Against the clock
At the end of January, Bishop Pablo Virgilio David of Caloocan issued a statement in his capacity as president of the Catholic Bishops’ Conference of the Philippines on the topic of Charter change. The bishops had reached a couple of conclusions.
First, with regards to the “so-called people’s initiative,” referring to the signatures gathered, “it is clear that their signing is not the result of careful study and discussion.” What’s more, “It seems that this people’s initiative was initiated by a few public servants and not truly from the initiative of ordinary citizens.”
If these conclusions are true, he wrote, then a third is inescapable: “It involves deception and disregard for our true and free participation in the democratic process of our country.” He concludes with an appeal to the citizenry: be aware of the implications of the initiative (more than economic provisions could be amended in the Constitution) and to please engage in “discernment and prayer” before signing any petition.
The bishop also mentioned that the Commission on Elections (Comelec) “has made a decision temporarily dismissing these petitions.” And here is where the story lies, for the moment—in the doldrums, seemingly having lost momentum. In politics, part of the conventional wisdom is that the Catholic Church can’t make candidates or causes win, but it can make a difference by helping to defeat them. I asked a former senior government official what exactly was going on, and the razor-sharp explanation that I got goes along these lines. First, the Comelec didn’t throw out the people’s initiative; it refused to accept, verify, and certify the signatures attached to the petitions while it reviews the rules on initiatives.
The Comelec did concede, according to the former senior government official, that the rules governing a people’s initiative aren’t clear. An example: both the Constitution and the Supreme Court in Lambino v. Comelec say that a people’s initiative can only amend, and not revise, the Constitution. For constitutional revision, a constituent assembly must be convened to debate the proposed revision.
So with any proposal, the first question that needs to be answered is, what, exactly, is being proposed as a change to the Constitution: an amendment or a revision? If the rules don’t clarify the difference, then a follow-up question arises: what, exactly, did the signatories to the petition sign on to? “Substantive due process requires that the signatories must be fully appraised of what they were signing,” the former official told me.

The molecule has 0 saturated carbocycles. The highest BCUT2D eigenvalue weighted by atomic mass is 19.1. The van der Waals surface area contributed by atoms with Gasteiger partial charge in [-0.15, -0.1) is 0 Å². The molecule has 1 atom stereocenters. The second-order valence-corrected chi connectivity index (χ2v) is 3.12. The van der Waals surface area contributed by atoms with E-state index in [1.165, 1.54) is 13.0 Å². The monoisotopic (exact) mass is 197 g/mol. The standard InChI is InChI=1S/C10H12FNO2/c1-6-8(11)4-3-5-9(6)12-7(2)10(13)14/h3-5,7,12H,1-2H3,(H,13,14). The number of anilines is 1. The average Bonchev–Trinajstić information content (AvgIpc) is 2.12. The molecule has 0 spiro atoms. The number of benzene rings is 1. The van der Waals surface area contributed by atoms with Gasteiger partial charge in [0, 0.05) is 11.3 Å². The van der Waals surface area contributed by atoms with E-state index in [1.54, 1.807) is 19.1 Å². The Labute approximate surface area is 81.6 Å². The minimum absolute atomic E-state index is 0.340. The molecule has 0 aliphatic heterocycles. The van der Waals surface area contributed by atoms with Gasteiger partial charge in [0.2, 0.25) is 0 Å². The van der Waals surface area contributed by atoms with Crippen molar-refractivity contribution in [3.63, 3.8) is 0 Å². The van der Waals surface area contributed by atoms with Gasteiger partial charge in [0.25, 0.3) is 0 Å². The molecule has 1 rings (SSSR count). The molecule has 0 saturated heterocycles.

This made me reflect on a phrase much-beloved by government officials, which is, the “presumption of regularity” concerning their actions. This phrase is often invoked to put an end to questions arising from the official conduct of officials. Ordinary citizens, it seems, don’t enjoy a similar presumption when it comes to the Constitution that they, theoretically, willed into being (“We, the sovereign Filipino people …”). And yet, in many instances, when a citizen signs something, it is taken as proof that the person knows what they are signing on to. Otherwise, every signature could be the subject of an inquisition into the innermost heart and mind of the citizen. Consider that, in electing a president, or a senator, no inquisition would be tolerated as to knowledge or motives for voting. And yet when it comes to efforts to petition for something like an amendment to the Constitution, an investigation into every motivation (or level of knowledge, or lack of it) is in order: the irony, then, is that defending democracy requires a fundamentally undemocratic assumption about a power given to the citizens themselves.
And so, we’re back to the problem that the Constitution is impossible to amend, or revise, whichever way you try. Another example: even if, in the end, the Comelec concludes these questions and other issues can be clarified by referring to the existing rules, the process would lead to, in effect, new rules, requiring new forms to be used and the signature-gathering process having to be repeated.
Opponents of the efforts can still go to the Supreme Court, which can take as much (or as little!) time as it pleases to resolve questions raised before it: and while the high court does what it does, the Comelec would be bound to decline to accept the signed petitions.
All by July, because the Comelec has to prepare for the 2025 midterms, and this includes the filing of candidacies by October, a process which concludes in November. Before then, coalitions and parties have to go through the selection of candidates and the many other preparations needed to conduct a campaign.
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